By NEMS Daily Journal
Employee attitudes shape customer service perceptions
My hats off to Carlie Kollath on her article “Dear employees, please smile at your customers”. I can tell you that Carlie hit the nail on the head with this one. If you interviewed 100 people 99 of 100 would tell you that they have made buying decisions whether it is a box of Tide or a Nice Meal based on previous customer service. So many times the topic of conversations around us encompass the apathy displayed by employees of all types of businesses. A few examples of my wife and I’s own experience have included going to one of the “home improvement centers” here and loading our own lumber and wood panels while two guys sat there texting and watching as we did their job for them. Same apathy inside the store when we needed help finding things.
This same attitude occurred recently at one of the “Upscale Restaurants” when the waiter ignored our table for 20 minutes but, managed to find time to “shoot the bull” with some of his “regulars”. We have not been back.
Whether a Big Chain Home Improvement Center or an Upscale Restaurant, too many employees at far too many businesses in our town have began taking customers for granted.
This is nothing new for a business to demonstrate this type of attitudes toward its’ customers, it is however particularly ironic to subscribe to this mediocre service in the tough economic environment that exist today. As a matter of fact, it is flirting with “business suicide”.
The good news to this story is this:
We now try to do more shopping at a local family owned and family run “Home Improvement Business” and we discovered we got far better service at several area restaurants that may have less “fluff” but more substance when it comes to not only their customer service but, far superior food at a much better value.
The conclusion here is a message to ALL businesses, we are someones’ customer. Depending on the attitudes of your employees and yourselves determines who we spend our hard earned dollars with. It is the best environment to polish your skills and take your business to a whole other level or…. close up.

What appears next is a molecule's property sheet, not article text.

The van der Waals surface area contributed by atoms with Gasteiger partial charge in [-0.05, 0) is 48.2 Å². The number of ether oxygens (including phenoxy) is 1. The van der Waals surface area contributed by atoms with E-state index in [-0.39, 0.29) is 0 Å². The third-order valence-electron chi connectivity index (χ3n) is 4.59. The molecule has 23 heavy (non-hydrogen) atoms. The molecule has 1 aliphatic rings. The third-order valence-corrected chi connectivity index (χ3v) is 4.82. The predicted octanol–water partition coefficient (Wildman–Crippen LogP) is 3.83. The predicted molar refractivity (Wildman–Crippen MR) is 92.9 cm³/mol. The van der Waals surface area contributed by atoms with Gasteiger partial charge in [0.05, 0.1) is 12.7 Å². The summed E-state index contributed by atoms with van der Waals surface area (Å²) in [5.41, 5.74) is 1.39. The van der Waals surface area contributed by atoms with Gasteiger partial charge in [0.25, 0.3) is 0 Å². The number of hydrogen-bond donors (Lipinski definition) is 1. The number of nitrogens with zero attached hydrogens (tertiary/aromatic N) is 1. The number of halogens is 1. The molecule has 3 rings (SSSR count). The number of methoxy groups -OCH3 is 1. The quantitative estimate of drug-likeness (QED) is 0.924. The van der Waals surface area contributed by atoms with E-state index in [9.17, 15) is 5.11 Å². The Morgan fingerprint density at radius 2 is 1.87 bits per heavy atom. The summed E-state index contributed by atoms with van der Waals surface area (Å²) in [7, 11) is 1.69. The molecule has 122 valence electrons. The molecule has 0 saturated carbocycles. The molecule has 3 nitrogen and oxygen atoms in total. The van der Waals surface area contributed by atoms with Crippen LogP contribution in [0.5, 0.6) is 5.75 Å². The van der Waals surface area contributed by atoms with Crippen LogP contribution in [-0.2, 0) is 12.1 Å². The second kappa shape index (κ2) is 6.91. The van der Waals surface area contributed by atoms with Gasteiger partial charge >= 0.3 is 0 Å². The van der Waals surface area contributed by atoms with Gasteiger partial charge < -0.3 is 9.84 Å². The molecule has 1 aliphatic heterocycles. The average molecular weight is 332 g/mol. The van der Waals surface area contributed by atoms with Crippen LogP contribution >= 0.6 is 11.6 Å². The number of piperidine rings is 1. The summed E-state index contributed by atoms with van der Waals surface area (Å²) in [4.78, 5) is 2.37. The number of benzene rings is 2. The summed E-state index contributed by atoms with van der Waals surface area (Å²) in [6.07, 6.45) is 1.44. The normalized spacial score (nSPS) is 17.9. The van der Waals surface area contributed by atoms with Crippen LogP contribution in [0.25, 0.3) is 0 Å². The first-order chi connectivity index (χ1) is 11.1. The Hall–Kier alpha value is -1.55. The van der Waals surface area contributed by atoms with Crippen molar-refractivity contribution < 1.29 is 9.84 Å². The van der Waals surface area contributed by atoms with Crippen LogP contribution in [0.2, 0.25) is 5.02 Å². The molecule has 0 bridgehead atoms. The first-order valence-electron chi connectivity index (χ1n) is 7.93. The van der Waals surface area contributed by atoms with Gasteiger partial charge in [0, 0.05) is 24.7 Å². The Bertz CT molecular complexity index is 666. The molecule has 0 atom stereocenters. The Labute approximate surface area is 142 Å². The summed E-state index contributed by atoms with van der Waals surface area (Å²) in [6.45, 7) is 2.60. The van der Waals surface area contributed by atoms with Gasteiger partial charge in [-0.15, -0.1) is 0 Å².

Braille education backing sought by House member
The Mississippi House of Representatives is considering a bill that would address inadequacies in the public education of blind and visually impaired students.
Under current law, students who rely on Braille and large-print books often don’t get their textbooks until well after the school year has begun, putting them behind other students and making it harder for blind and visually impaired students to catch up and finish their lessons on time.
Additionally, teachers who teach Braille in our schools are not required to be certified in Braille. In other words, these teachers don’t have to know how to read Braille.
This is a travesty for many students throughout Mississippi, and I and others are working hard to correct this situation. House Bill 960 will require that all books for blind and visually impaired students be available at the beginning of the school year at the same time as other text books. HB960 also requires that teachers who teach Braille be certified in Braille.
While these seem like common sense ideas to most people, there are some special interest groups that want to defeat this bill. For the life of me, I can’t understand why.
First, there are only approximately 50 teachers throughout the state who will need the certification. Second, there is a free correspondence course available from a group in Mississippi who will provide the certification. In other words, it won’t cost the state a dime for this certification.
It’s time we started ensuring that blind and visually impaired students are given the same consideration as other students. Requiring certified teachers and available textbooks should be the least we do for any student, and HB960 will ensure that Mississippi does just that.
Please join me in supporting HB960 by calling your representative and asking them to vote yes on HB960.
Rep. Tom Miles
House District 75
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